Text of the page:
While Buenos Aires is a lovely city it can be nice to get away from the hustle and bustle for a bit (and get another stamp in the trusty passport) by taking a quick day or weekend trip over to Uruguay by ferry. You can get to the capital of Uruguay, Montevideo, if you’d like but I opted to just visit the quieter, calmer coastal city of Colonia del Sacramento.
Colonia del Sacramento is a UNESCO world heritage site and is completely touristy, which is not typically my thing. However, if you’re in Buenos Aires I highly recommend the trip as a way to get away and relax as the town is adorable. I visited in winter so I’m not sure if the relaxation may be tempered slightly by the summer crowds, but my visit was lovely and refreshing.
There are a few ferry companies that will take you from Buenos Aires to Colonia on either a slower ferry, which takes multiple hours, or the speedy ferry, which is about an hour. Most people seem to mention Buquebus on forums around the internet but Seacat and Colonia Express are less expensive. They all leave from various spots along Puerto Madero in Buenos Aires and are pretty easy to get to.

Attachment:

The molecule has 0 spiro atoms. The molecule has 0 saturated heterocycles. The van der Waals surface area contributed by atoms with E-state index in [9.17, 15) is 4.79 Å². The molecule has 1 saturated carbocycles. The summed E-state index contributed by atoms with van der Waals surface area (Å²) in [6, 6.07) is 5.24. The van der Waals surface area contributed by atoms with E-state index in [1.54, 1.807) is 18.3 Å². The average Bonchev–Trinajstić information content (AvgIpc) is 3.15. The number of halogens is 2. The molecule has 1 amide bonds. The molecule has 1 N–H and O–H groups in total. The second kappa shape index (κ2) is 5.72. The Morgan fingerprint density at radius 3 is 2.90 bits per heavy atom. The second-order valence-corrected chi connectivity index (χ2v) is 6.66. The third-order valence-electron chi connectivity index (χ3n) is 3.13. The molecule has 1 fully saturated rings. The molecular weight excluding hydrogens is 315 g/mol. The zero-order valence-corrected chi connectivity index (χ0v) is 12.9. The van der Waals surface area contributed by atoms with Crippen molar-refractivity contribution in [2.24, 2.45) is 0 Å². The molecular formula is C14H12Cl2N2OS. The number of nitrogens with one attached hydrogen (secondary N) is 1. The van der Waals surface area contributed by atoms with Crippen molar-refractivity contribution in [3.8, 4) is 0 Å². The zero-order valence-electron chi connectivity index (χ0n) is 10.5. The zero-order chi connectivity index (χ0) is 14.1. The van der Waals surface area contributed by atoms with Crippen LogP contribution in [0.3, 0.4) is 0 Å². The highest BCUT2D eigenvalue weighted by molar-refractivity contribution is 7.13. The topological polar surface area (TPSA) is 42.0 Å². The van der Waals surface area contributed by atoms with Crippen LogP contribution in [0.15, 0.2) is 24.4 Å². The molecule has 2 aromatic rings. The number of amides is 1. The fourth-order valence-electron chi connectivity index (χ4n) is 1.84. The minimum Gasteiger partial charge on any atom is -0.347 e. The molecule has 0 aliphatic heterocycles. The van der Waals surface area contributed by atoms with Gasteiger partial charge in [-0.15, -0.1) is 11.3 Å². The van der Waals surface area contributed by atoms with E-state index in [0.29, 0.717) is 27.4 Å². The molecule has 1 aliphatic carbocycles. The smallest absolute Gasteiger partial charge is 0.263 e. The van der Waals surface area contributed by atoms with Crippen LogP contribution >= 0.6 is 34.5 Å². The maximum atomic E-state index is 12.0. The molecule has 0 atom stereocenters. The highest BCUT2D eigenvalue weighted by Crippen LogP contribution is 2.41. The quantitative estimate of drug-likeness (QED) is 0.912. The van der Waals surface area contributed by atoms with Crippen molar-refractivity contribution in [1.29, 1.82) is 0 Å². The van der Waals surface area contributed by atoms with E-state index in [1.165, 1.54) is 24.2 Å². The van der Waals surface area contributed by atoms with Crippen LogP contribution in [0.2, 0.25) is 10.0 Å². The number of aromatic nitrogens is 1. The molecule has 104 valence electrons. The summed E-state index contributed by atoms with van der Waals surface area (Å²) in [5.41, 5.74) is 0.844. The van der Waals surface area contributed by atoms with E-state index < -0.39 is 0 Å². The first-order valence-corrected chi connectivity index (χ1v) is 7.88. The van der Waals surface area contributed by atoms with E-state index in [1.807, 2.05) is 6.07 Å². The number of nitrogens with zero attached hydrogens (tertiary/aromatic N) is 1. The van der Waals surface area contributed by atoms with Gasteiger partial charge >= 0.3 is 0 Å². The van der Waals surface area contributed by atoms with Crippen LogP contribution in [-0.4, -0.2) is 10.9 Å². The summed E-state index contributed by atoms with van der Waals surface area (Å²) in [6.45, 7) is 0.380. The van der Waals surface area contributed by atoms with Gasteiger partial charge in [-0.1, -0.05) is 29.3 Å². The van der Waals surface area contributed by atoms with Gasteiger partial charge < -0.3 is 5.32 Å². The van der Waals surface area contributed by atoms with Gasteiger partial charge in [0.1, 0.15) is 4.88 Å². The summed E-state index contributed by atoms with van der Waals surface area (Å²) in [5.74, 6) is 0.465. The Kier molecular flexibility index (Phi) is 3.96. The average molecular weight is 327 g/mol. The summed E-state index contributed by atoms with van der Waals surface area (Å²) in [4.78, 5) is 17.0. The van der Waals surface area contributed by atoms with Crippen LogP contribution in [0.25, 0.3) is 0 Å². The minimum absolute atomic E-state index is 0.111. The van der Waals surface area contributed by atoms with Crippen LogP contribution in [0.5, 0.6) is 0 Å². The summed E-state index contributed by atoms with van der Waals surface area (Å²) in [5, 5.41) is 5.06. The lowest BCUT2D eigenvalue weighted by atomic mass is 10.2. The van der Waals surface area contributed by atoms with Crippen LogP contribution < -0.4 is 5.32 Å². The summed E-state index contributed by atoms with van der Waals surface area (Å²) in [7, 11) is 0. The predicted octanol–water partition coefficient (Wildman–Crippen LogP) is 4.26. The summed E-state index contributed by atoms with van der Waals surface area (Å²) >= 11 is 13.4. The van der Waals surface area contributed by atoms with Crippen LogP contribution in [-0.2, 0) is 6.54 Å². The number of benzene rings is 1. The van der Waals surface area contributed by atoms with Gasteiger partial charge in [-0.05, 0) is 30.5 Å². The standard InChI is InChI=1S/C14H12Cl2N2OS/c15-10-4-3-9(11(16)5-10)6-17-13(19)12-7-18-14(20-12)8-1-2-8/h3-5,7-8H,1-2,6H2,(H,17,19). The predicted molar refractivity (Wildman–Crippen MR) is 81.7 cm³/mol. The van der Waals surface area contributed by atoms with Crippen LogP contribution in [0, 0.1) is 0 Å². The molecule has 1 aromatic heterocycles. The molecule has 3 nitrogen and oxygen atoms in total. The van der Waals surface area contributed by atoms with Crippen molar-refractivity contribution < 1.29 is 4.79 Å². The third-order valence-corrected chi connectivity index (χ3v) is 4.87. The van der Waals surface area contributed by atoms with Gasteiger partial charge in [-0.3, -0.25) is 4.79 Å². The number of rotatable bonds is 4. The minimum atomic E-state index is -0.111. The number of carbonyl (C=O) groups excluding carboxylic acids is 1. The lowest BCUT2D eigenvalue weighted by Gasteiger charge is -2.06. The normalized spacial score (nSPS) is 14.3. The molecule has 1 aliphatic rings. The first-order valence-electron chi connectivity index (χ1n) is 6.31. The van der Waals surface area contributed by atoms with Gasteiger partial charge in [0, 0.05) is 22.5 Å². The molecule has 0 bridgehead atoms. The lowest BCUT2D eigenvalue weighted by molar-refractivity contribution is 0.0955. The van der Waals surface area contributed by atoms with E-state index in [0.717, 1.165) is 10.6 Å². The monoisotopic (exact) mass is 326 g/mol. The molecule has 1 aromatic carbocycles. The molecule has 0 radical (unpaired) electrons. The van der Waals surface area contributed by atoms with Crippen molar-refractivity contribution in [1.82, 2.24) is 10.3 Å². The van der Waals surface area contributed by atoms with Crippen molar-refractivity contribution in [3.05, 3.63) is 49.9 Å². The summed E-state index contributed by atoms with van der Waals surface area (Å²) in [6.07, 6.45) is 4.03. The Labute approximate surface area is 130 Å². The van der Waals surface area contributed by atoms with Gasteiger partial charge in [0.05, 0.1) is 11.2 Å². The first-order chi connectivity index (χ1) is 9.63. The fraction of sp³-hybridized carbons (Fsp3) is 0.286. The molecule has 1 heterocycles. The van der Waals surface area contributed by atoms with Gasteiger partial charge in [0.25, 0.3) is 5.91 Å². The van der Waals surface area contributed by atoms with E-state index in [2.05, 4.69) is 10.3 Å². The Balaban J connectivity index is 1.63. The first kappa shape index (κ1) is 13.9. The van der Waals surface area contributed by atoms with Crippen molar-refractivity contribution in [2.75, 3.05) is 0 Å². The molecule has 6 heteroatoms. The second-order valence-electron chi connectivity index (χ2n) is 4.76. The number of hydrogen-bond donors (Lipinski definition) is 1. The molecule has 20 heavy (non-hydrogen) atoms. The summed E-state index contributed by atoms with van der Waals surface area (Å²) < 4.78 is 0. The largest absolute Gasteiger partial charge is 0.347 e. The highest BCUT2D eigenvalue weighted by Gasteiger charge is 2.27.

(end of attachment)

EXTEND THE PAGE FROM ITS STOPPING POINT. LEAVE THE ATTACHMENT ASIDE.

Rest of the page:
I took Colonia Express going and returning on the same day and it cost me about $80-$85 USD roundtrip. You can (and should) reserve and pay for your ticket online, but remember that you have to be able to print it out yourself or you will incur an extra fee to have it printed at the port on the morning you depart.
Obviously, as you’ll be headed to a different country, you’ll need your passport as well as your receipt for the Argentinian reciprocity fee (if you’re from the U.S.) but the immigration process is very smooth: they have both the Argentinian and Uruguayan agents together at the beginning of each leg of the journey so you will get your Aregntinian exit stamp and Uruguayan entrance stamp at the same time (and vice versa on the way back).
For me, the day trip was perfect, though others will argue that you need to spend the night. There isn’t much to the old part of the city so if you stay longer it will just be to enjoy the calm while catching up on a good book. One afternoon is certainly enough to explore as much as you’d like and most every restaurant and shop accepts Uruguayan pesos, Argentinian pesos, or U.S. dollars so you don’t have to worry about changing money for just one day – check in on the exchange rate each vendor is using beforehand though so you don’t get a surprise when the check comes.